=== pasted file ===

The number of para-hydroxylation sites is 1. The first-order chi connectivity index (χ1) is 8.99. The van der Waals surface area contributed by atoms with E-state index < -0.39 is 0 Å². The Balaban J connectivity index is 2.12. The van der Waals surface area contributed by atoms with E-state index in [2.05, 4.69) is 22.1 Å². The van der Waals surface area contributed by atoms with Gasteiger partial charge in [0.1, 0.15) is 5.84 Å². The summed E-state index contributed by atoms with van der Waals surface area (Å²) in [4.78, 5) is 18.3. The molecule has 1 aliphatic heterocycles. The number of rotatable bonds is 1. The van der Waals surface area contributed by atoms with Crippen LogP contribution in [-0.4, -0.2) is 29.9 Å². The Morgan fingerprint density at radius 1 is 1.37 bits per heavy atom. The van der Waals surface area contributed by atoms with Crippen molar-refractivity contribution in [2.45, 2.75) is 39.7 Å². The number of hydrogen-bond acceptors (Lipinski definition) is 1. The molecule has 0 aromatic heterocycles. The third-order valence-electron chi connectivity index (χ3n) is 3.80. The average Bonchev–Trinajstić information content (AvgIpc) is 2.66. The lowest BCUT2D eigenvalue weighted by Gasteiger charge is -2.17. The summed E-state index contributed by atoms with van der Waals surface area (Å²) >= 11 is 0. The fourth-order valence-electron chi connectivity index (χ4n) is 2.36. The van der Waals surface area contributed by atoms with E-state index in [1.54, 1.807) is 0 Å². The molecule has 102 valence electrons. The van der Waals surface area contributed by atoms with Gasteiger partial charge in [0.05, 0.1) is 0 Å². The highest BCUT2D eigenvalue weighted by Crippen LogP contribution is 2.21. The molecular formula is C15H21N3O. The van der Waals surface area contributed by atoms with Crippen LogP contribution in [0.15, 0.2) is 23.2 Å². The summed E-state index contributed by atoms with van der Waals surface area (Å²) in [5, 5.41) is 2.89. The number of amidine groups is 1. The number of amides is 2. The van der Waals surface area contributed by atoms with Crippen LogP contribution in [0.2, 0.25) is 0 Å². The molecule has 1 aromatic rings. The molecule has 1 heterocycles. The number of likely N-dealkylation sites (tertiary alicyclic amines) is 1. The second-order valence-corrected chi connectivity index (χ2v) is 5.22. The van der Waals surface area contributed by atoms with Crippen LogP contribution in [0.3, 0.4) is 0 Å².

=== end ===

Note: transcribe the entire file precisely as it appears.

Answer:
The number of para-hydroxylation sites is 1. The first-order chi connectivity index (χ1) is 8.99. The van der Waals surface area contributed by atoms with E-state index < -0.39 is 0 Å². The Balaban J connectivity index is 2.12. The van der Waals surface area contributed by atoms with E-state index in [2.05, 4.69) is 22.1 Å². The van der Waals surface area contributed by atoms with Gasteiger partial charge in [0.1, 0.15) is 5.84 Å². The summed E-state index contributed by atoms with van der Waals surface area (Å²) in [4.78, 5) is 18.3. The molecule has 1 aliphatic heterocycles. The number of rotatable bonds is 1. The van der Waals surface area contributed by atoms with Crippen LogP contribution in [-0.4, -0.2) is 29.9 Å². The Morgan fingerprint density at radius 1 is 1.37 bits per heavy atom. The van der Waals surface area contributed by atoms with Crippen molar-refractivity contribution in [2.45, 2.75) is 39.7 Å². The number of hydrogen-bond acceptors (Lipinski definition) is 1. The molecule has 0 aromatic heterocycles. The third-order valence-electron chi connectivity index (χ3n) is 3.80. The average Bonchev–Trinajstić information content (AvgIpc) is 2.66. The lowest BCUT2D eigenvalue weighted by Gasteiger charge is -2.17. The summed E-state index contributed by atoms with van der Waals surface area (Å²) >= 11 is 0. The fourth-order valence-electron chi connectivity index (χ4n) is 2.36. The van der Waals surface area contributed by atoms with E-state index in [1.54, 1.807) is 0 Å². The molecule has 102 valence electrons. The van der Waals surface area contributed by atoms with Gasteiger partial charge in [0.05, 0.1) is 0 Å². The highest BCUT2D eigenvalue weighted by Crippen LogP contribution is 2.21. The molecular formula is C15H21N3O. The van der Waals surface area contributed by atoms with Crippen LogP contribution in [0.15, 0.2) is 23.2 Å². The summed E-state index contributed by atoms with van der Waals surface area (Å²) in [5, 5.41) is 2.89. The number of amidine groups is 1. The number of amides is 2. The van der Waals surface area contributed by atoms with Crippen LogP contribution in [0.2, 0.25) is 0 Å². The molecule has 1 aromatic rings. The molecule has 1 heterocycles. The number of likely N-dealkylation sites (tertiary alicyclic amines) is 1. The second-order valence-corrected chi connectivity index (χ2v) is 5.22. The van der Waals surface area contributed by atoms with Crippen LogP contribution in [0.3, 0.4) is 0 Å².